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Volunteers give Nairobi street families a rare treat

By Stevens Muendo | March 25th 2016
Real Househelps of Kawangware actors Aisha Noor (Truphena), comedian Macallandoz, Kendy Kinyua (Makena) and a friend Esther Wanjiku at the chapati movement forum for streetkids at Moi Avenue Primary School on March, 19 2016 (Photo: David Gichuru/Standard)

When hundreds of volunteers — led by the State Senior Director of Digital and Innovations Dennis Itumbi — came together to throw a ‘chapati’ party for city street families last Saturday, the extravaganza stirred up a new social movement among the youth. STEVENS MUENDO reviews the forum

I had never seen so many street families together before. Even the street families never had a union like that. Their attendance stood at about 3,000. It looked like a new movement; probably it was.

As early as 5am that Saturday morning, hundreds of volunteers; celebrities, political leaders and others, who had been meeting through a social media forum christened Chapati Movement, paraded their kitchenware at Moi Avenue Primary School ready for the big day.

Their guests; the street children, did not need a sign for it. Besides, the venue borders downtown Nairobi, where street families run the show and command power. In small gangs, the rugged street boys started streaming in for the "meal of a lifetime".

There were 11,450 ‘chapatis’ in total. By 2pm, when the convener of the event, State Senior Director of Digital and Innovations Dennis Itumbi took to the stage to unveil his birthday cake (for the ceremony too marked his birthday party), all the ‘chapatis’ had gone. In fact, satisfied, the street families had by now opted to leave the feeding zone and attend the counselling sessions before entertainment took centre-stage.

With leading entertainers such as Sauti Sol, H_Art the Band, Daddy Owen, deejays Joe Mfalme, Andrian and Kid as well as comedians Chipukeezy and David the Student as well as top acts from the film industry leading the counselling and the talent search session, what a dream come true for these street kids this was, as they mingled freely with the stars they hardly have an opportunity to meet.

The forum was more than a ‘chapati eating’ theatre. Away from the ‘chapatis’, the mission was to show love to the less privileged. There were medical camps offering free treatment, salon and barber shops offering grooming services, music promoters and other talent-search specialists as well as educational sponsors and well-wishers sponsoring the street children to join rehabilitation and educational institutions. A total of 87 street children got educational sponsorship.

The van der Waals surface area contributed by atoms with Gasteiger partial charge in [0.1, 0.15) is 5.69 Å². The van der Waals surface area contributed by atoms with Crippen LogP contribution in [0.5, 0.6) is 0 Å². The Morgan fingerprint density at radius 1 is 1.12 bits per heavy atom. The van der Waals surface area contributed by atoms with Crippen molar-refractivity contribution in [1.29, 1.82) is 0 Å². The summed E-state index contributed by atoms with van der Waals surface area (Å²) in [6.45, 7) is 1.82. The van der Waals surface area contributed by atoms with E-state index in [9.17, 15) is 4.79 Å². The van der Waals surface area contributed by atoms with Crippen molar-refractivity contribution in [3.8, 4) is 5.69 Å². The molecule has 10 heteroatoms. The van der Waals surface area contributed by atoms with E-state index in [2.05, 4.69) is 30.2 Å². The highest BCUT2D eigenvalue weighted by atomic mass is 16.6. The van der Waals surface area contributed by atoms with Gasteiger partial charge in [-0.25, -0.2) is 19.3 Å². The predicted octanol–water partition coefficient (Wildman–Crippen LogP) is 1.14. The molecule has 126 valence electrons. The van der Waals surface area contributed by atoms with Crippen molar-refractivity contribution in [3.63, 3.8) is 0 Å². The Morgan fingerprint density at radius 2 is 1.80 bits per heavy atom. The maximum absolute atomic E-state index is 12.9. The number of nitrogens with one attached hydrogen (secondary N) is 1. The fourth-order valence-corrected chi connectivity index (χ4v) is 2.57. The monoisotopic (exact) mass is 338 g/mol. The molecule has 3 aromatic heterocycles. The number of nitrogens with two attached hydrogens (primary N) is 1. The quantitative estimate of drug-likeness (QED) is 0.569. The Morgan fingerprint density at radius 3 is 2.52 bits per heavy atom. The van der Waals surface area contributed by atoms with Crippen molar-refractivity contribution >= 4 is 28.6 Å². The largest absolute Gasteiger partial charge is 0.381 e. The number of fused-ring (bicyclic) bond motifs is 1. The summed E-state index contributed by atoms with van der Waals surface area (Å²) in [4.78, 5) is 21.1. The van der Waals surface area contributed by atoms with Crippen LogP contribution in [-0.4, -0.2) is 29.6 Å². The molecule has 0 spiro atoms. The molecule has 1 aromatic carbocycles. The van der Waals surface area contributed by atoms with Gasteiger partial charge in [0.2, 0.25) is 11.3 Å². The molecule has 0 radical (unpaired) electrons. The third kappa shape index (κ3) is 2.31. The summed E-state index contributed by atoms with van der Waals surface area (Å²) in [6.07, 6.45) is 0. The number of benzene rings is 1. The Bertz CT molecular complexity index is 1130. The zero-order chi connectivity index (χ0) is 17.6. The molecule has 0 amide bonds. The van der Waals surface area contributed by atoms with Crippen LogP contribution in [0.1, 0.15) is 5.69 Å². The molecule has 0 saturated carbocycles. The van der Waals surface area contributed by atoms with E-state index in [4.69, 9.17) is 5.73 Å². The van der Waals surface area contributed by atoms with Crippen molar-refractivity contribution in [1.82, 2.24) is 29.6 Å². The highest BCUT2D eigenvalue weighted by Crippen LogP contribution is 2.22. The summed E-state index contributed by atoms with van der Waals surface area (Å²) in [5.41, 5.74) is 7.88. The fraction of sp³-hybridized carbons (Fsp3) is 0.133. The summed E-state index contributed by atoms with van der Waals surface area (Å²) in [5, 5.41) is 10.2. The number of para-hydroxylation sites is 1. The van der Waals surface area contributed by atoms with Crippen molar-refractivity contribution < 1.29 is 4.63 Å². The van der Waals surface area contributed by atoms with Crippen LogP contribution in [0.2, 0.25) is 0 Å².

“The action-filled event was volunteer-driven and the politicians who attended it only came in as volunteers. There is nothing political about this. I was not launching a political movement,” Itumbi told Standard Entertainment when challenged to respond to critics politicising the forum.

Members of the popular uptown women movement, branded Kilimani Mothers, had criticised the ‘chapati’ day, wondering if the delicacy was a top priority in solving the street families' problems.

Scores of members of the Chapati Movement shot back, terming the criticism as ignorant accusing the chapati affair critics of not seeing the bigger picture.

But the Kilimani Mothers fears were not unfounded. Many forums that start off with good intentions are later hijacked by politicians. Others turn into civil movements that advocate for change.

Given that the active members of the Chapati Movement are youthful opinion makers and showbiz celebrities who are role models to the youth as well as young politicians, many have viewed this as a likely agenda of change, something many youth interviewed did not have a problem with.

“We had many children sharing their dreams and we have been doing a follow-up all day. Some who had dropped from school are being helped to get re-enrolled and a number of street mothers were given capital by volunteers to start businesses. Others got job opportunities. Such is the power of simple movements. Many of them start with a meal,” Itumbi said.

“But you are in the Government and you are aware that money has been set aside through the Street Families Rehabilitation Fund to cater for such,” I challenge.

“I don’t think Kenyans want to sit down and wait for the Government to solve every problem in the society. As individuals, we must learn simple virtues like sharing and being our brothers’ keepers,” he poses.

“There is a difference between Itumbi the civil servant and Itumbi the person. I was doing this as my way of giving back to the society,” he remarks, then adds: “We will cook more ‘chapatis’ across the country. As we do so, we will have opportunities to discuss the state of our nation. The chapati crusades are here to stay.”

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